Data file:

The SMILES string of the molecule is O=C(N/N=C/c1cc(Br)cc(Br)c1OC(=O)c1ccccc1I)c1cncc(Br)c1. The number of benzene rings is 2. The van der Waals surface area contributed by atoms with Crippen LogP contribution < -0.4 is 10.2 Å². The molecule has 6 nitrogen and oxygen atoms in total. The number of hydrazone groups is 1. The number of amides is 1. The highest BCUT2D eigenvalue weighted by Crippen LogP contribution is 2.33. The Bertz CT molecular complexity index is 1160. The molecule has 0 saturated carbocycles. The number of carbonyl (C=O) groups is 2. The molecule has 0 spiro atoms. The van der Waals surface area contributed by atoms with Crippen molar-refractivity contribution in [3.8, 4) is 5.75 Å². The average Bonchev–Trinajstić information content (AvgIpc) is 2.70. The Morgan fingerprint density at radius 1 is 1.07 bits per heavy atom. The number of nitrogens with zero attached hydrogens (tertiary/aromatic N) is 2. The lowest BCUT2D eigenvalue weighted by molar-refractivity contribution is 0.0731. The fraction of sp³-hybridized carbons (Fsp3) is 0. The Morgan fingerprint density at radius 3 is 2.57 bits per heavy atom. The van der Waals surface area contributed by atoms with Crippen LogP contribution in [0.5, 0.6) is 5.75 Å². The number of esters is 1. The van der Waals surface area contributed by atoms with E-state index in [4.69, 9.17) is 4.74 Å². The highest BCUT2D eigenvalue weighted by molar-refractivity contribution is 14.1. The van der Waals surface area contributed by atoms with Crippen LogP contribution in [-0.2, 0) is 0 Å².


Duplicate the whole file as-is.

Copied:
The SMILES string of the molecule is O=C(N/N=C/c1cc(Br)cc(Br)c1OC(=O)c1ccccc1I)c1cncc(Br)c1. The number of benzene rings is 2. The van der Waals surface area contributed by atoms with Crippen LogP contribution < -0.4 is 10.2 Å². The molecule has 6 nitrogen and oxygen atoms in total. The number of hydrazone groups is 1. The number of amides is 1. The highest BCUT2D eigenvalue weighted by Crippen LogP contribution is 2.33. The Bertz CT molecular complexity index is 1160. The molecule has 0 saturated carbocycles. The number of carbonyl (C=O) groups is 2. The molecule has 0 spiro atoms. The van der Waals surface area contributed by atoms with Crippen molar-refractivity contribution in [3.8, 4) is 5.75 Å². The average Bonchev–Trinajstić information content (AvgIpc) is 2.70. The Morgan fingerprint density at radius 1 is 1.07 bits per heavy atom. The number of nitrogens with zero attached hydrogens (tertiary/aromatic N) is 2. The lowest BCUT2D eigenvalue weighted by molar-refractivity contribution is 0.0731. The fraction of sp³-hybridized carbons (Fsp3) is 0. The Morgan fingerprint density at radius 3 is 2.57 bits per heavy atom. The van der Waals surface area contributed by atoms with Crippen LogP contribution in [0.5, 0.6) is 5.75 Å². The number of esters is 1. The van der Waals surface area contributed by atoms with E-state index in [4.69, 9.17) is 4.74 Å². The highest BCUT2D eigenvalue weighted by molar-refractivity contribution is 14.1. The van der Waals surface area contributed by atoms with Crippen LogP contribution in [-0.2, 0) is 0 Å².